We’ve just returned from the Thought For Food 2017 Summit in Amsterdam – aside from being a tremendously produced meeting of energetic and inspiring minds, their startup challenge brought to the fore some of the most impressive people in the agriculture technology field. The theme of the conference was ‘what’s next?’ in terms of answering the all-important question: how do we feed 9 billion people by 2050?
The 2-day conference was held in a converted shipping warehouse – reeking of cool – and paired keynotes and panels with hands-on demos and ‘honesty circles’ for sharing diverse experiences. The summit culminated in 10 high energy pitches from startups from all corners of the globe, with a prize of €10k up for grabs, which left the judges from Rockstart, Invest With Impact and Kulisha (last years’ winner) with a difficult decision…
Cultivando Futuro – Colombia – WINNER
Since police forcibly shut down the biggest farmers strike in Colombia in 2013, the standard of living and support for farmers has continued to decline. With out-dated and expensive forms of data collection and closed systems of information, it is extremely difficult for farmers to work out what they should grow, when they should grow it, and who they should sell to. This results in waste, and in a high opportunity cost for farmers simply feeling in the dark. Cultivando Futuro have built a platform which allows farmers to register what they are producing and when their harvests are, so that wholesale partners can directly connect and trade. The platform also gives the farmers foresight around which suppliers are looking for what, and when, so they can better manage their crops. A remarkably simple-sounding solution, but with 1 million small farms in Colombia, you can easily see how this will revolutionise the farming industry in this country.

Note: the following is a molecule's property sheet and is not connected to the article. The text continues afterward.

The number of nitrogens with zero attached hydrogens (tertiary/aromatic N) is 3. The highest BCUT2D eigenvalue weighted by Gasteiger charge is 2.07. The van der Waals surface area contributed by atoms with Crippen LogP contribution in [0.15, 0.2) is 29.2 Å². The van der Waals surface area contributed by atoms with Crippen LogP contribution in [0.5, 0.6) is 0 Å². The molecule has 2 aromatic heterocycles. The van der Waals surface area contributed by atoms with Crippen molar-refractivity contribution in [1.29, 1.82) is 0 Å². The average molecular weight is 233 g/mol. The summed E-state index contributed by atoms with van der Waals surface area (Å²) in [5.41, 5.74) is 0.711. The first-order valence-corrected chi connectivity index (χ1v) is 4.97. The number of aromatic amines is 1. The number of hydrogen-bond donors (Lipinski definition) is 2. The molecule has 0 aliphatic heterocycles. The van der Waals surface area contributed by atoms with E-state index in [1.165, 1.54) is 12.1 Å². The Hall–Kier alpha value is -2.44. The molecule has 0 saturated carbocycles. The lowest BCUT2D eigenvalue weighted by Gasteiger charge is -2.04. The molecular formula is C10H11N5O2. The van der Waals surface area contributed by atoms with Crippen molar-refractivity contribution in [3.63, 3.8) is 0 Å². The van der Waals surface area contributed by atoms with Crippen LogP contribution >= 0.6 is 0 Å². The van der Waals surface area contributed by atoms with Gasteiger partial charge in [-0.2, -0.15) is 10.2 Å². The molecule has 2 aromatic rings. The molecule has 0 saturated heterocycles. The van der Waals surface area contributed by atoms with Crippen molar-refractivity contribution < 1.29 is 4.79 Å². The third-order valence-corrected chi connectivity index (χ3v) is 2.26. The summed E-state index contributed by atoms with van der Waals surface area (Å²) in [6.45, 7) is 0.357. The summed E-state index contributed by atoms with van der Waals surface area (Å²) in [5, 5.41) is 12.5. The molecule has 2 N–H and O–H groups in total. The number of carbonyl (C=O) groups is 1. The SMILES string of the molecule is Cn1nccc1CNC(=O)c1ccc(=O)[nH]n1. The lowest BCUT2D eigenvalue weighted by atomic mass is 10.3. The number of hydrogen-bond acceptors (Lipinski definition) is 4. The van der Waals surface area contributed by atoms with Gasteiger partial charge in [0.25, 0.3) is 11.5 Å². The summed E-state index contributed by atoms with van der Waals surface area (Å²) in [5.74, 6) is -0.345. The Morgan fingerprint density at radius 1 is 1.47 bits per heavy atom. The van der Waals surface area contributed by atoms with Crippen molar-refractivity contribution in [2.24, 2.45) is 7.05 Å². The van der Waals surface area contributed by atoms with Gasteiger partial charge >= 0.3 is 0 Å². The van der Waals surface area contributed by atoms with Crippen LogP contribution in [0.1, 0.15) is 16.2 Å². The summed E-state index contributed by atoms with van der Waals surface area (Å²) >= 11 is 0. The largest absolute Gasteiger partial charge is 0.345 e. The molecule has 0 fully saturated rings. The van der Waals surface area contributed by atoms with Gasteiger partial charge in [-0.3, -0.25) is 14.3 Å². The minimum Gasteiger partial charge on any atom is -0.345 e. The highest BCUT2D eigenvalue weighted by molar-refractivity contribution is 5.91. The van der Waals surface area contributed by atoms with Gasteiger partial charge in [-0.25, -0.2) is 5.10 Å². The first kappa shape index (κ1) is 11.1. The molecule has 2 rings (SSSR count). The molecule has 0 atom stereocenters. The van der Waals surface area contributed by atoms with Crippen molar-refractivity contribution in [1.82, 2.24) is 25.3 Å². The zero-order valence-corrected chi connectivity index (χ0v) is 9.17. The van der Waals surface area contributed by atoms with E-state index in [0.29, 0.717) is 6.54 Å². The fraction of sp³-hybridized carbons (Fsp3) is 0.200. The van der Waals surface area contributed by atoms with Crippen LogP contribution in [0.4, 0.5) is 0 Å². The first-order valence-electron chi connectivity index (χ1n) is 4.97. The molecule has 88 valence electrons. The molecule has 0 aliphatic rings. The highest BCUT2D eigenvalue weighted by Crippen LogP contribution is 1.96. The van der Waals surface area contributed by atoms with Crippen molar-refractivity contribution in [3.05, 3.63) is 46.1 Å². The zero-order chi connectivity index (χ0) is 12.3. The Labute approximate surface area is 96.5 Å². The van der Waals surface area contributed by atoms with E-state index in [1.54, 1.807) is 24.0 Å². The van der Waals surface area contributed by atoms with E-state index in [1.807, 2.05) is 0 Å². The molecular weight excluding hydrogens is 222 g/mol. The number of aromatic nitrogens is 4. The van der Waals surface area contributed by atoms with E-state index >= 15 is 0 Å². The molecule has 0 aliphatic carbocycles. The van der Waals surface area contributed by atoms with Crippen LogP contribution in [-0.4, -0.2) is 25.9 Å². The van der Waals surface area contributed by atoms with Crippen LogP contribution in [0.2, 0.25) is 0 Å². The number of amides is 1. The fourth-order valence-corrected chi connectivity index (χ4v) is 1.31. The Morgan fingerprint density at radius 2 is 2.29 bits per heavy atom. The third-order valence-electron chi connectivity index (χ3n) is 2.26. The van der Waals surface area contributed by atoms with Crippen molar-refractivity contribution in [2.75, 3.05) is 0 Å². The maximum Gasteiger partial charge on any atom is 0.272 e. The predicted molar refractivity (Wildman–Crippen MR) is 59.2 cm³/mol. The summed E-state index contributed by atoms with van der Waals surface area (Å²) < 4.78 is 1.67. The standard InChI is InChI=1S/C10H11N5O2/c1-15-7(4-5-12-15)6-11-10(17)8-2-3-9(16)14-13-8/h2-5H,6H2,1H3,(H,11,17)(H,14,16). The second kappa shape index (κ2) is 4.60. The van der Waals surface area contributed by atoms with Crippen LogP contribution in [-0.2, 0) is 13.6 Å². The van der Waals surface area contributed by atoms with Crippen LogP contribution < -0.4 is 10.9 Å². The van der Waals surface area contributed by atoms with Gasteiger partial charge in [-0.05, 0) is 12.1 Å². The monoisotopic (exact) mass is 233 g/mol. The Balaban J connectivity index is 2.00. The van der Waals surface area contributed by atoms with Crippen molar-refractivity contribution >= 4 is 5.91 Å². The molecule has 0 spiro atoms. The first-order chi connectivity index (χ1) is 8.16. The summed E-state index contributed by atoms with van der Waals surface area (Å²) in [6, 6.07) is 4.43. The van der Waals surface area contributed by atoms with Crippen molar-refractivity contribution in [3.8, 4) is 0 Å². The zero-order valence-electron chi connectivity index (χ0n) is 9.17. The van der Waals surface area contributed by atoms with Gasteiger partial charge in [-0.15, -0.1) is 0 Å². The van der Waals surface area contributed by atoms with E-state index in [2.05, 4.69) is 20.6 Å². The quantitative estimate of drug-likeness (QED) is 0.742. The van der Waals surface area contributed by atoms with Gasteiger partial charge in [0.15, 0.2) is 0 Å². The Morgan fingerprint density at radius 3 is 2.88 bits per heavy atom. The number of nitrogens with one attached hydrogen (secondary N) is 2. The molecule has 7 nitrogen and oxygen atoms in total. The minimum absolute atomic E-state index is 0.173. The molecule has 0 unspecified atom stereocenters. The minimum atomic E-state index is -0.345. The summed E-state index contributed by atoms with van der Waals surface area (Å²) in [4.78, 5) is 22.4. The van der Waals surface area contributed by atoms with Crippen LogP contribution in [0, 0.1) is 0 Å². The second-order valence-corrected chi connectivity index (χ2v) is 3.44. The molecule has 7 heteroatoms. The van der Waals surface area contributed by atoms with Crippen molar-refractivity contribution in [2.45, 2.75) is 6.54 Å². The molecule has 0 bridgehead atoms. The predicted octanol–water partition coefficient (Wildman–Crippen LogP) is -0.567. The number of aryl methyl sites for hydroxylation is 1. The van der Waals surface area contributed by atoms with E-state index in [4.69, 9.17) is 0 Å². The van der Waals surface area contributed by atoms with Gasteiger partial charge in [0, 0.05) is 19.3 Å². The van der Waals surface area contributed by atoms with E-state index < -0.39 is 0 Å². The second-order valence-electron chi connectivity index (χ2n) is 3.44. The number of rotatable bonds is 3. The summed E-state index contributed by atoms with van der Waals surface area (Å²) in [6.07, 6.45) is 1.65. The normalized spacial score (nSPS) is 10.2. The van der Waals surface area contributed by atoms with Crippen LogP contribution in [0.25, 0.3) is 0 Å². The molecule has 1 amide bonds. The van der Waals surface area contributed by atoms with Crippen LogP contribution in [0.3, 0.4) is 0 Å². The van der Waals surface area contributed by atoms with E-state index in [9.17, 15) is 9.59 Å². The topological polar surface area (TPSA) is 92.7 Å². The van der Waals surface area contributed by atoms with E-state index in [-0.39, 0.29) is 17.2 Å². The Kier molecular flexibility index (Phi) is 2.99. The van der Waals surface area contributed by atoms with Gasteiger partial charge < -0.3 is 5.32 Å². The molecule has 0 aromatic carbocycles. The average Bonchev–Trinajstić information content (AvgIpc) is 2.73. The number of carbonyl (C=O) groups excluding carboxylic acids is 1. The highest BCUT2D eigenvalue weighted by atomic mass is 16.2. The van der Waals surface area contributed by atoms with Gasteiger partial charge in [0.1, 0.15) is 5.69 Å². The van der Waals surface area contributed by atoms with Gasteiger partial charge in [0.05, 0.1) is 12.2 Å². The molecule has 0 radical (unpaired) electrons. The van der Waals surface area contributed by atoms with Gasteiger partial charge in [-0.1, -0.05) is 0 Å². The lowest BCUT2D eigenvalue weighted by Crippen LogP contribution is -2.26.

AgroSpheres – US – RUNNER UP
Pests are a huge problem when it comes to farming, and currently, farmers have to wait 4-6 weeks after pesticide application before they can harvest their crops – due to the length of time they take to break down. This causes mass crop loss due to over-ripening and weather damage, meaning farmers are uncontrollably losing income. AgroSpheres have developed a patented active ingredient delivery system which degrades pesticides in a matter of hours – basically, they have created a spray which speeds up the breakdown process. With their technology being brand new, they don’t have any current competitors in the market…definitely one to watch.
Dairy FIT – US
With small farms being quickly replaced with large farms with over 500 cattle in tow, looking after the animals effectively has become a hugely difficult task – with whole herd methods missing out on the personal welfare of each individual cow. Dairy FIT have created ‘Facial Inference Technology’ – which, using machine learning, allows farmers to take a photo of a cow’s face and detect biometric information linked to milk production, health and fertility. The app will be free for farmers, and the data collected will be used to improve the analytical methods. Academics can also access the data and analytics for free, and genetic companies will pay to access. Dairy FIT has 4 patents issued in the US, with 4 international filings. They are currently conducting research trials on 2 prominent US dairies.